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A Pocket Guide to Sustainable Food Shopping

How to Navigate the Grocery Store, Read Labels, and Help Save the Planet

Reduce your food and packaging waste and lower your carbon footprint with this modern, practical guide to sustainable grocery shopping.

Almond milk, oat milk, rice milk—which of the countless nondairy milks available on the market does the least harm to the environment? How do you decode the language on an egg carton? Is it possible to keep a bundle of fresh asparagus from spoiling so. darn. fast? If plastic is so bad, why is it on everything, and what can you do about it?

These are just some of the questions A Pocket Guide to Sustainable Food Shopping will help answer. Whether you’re someone who’s been making changes for years or you’re clueless about where to start when it comes to sustainability, this book will teach you how to make a difference.

Cutting back on food waste is one of the most impactful ways you can personally help combat climate change. With extra pages for taking notes and a space to perform your own waste audit at home, this book provides the tools to make better choices about what goes into your grocery cart, and how you ultimately treat those items once they’re in your home.

You’ll learn some hard-to-swallow facts about the food industry and gain some actionable tips for making the grocery store—and the world—a more ethical place. You’ll become better at reading food labels, getting acquainted with terms you can trust, and recognizing words and phrases to regard with skepticism. You’ll gain the confidence to shop in the bulk section, ask your butcher questions about sourcing, and perhaps finally relieve some of the guilt you feel over the mountain of plastic bags accumulating beneath your sink.

If you’re ready to make a change, let’s get to it.

Chapter 1: Environmental Guilt Syndrome 1. ENVIRONMENTAL GUILT SYNDROME
Once you begin to notice plastic and other needless waste, you won’t be able to stop noticing. You’ll wonder why that tin of organic nuts you bought had to come with a plastic seal. You’ll roll your eyes at plastic straws, kick yourself for allowing a beautiful bunch of carrots to shrivel, feel physically ill over taking a swig from a plastic water bottle, and question why the hell you have so many Christmas ornaments, anyway.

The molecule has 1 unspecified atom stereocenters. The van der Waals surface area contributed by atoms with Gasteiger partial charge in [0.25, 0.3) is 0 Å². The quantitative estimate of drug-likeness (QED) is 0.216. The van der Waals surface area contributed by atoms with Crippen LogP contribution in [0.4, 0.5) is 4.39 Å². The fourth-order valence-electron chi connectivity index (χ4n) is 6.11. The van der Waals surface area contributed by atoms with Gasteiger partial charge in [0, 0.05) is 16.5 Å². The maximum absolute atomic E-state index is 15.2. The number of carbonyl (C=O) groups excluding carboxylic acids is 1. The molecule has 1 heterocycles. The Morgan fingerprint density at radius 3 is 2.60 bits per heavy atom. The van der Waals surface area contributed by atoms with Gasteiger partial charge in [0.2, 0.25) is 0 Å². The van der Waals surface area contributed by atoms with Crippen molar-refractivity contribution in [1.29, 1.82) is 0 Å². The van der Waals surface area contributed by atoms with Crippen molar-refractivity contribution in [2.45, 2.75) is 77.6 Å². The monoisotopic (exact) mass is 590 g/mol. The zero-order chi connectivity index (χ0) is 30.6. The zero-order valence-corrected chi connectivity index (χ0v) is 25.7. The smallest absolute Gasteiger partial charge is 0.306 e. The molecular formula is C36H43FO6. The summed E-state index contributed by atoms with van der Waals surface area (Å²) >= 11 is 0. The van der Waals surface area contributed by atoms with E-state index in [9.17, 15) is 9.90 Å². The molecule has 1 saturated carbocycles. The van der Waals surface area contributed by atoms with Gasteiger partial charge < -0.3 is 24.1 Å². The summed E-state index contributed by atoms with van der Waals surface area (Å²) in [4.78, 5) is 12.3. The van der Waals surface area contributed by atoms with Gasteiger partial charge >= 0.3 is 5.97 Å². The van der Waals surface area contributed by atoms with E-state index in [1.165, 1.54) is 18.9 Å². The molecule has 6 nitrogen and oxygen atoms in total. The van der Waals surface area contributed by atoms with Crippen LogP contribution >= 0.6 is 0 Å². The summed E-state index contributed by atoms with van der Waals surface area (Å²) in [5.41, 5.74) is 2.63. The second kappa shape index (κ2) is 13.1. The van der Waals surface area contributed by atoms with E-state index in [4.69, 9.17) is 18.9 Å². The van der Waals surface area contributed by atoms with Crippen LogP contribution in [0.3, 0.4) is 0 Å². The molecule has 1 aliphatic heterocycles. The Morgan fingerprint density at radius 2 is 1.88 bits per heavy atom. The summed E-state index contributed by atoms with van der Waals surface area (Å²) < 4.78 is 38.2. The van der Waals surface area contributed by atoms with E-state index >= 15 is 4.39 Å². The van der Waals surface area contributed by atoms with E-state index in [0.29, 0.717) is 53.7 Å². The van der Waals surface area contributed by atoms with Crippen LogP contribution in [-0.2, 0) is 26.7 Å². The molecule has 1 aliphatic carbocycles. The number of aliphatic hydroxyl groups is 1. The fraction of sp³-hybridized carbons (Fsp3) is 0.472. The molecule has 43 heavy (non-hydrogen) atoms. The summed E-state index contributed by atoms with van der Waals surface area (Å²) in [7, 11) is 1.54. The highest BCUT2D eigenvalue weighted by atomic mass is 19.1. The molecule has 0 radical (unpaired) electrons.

I’ve spent a lot of time feeling really terrible about every imperfect purchasing decision I’ve made. (Sometimes I can’t bear to tell a cashier I have my own bag when they’ve already expertly packed my stuff.) Anne Marie Bonneau, aka the Zero-Waste Chef, has dubbed this condition Environmental Guilt Syndrome. EGS stems from the desire to be perfect in the decisions you make to cut your plastic consumption and never let a sweet potato sprout eyes and wrinkle again. But “it’s impossible to be perfect,” Bonneau says. “I think if you try to be perfect, you’re just going to be paralyzed, and you might not do anything.”

Bonneau’s EGS is along the same lines as “eco-anxiety,” a condition the American Psychological Association describes as the feelings of helplessness and dread associated with “watching the slow and seemingly irrevocable impacts of climate change unfold, and worrying about the future for oneself, children, and later generations.”1 This is real stuff.

There’s a saying that’s popular in the waste-focused space that might help you shake some guilt: “We don’t need a handful of people doing zero waste perfectly. We need millions of people doing it imperfectly.”

Also: the gargantuan amount of waste our world has produced, collected, and improperly disposed of—none of that is your fault. “Our society is not set up to make it easy to live sustainably,” Bonneau points out. “We’re all swimming upstream.”

But the point is we’re still swimming. More and more people are committing to sustainable practices every day, and for this reason, we can have hope.

I ask you to find solace in the fact that you will never be perfect (in your fight against food waste—or anything, really).

Accepting this imperfection will free you to make progress.
Photograph by Lori Gutman

Kate Bratskeir is a journalist based in New York City, where she lives with her spouse and dog. She writes about food and health and believes in the right to food access and education for all. Her work has appeared in HuffPost, Health, Fast Company, and more.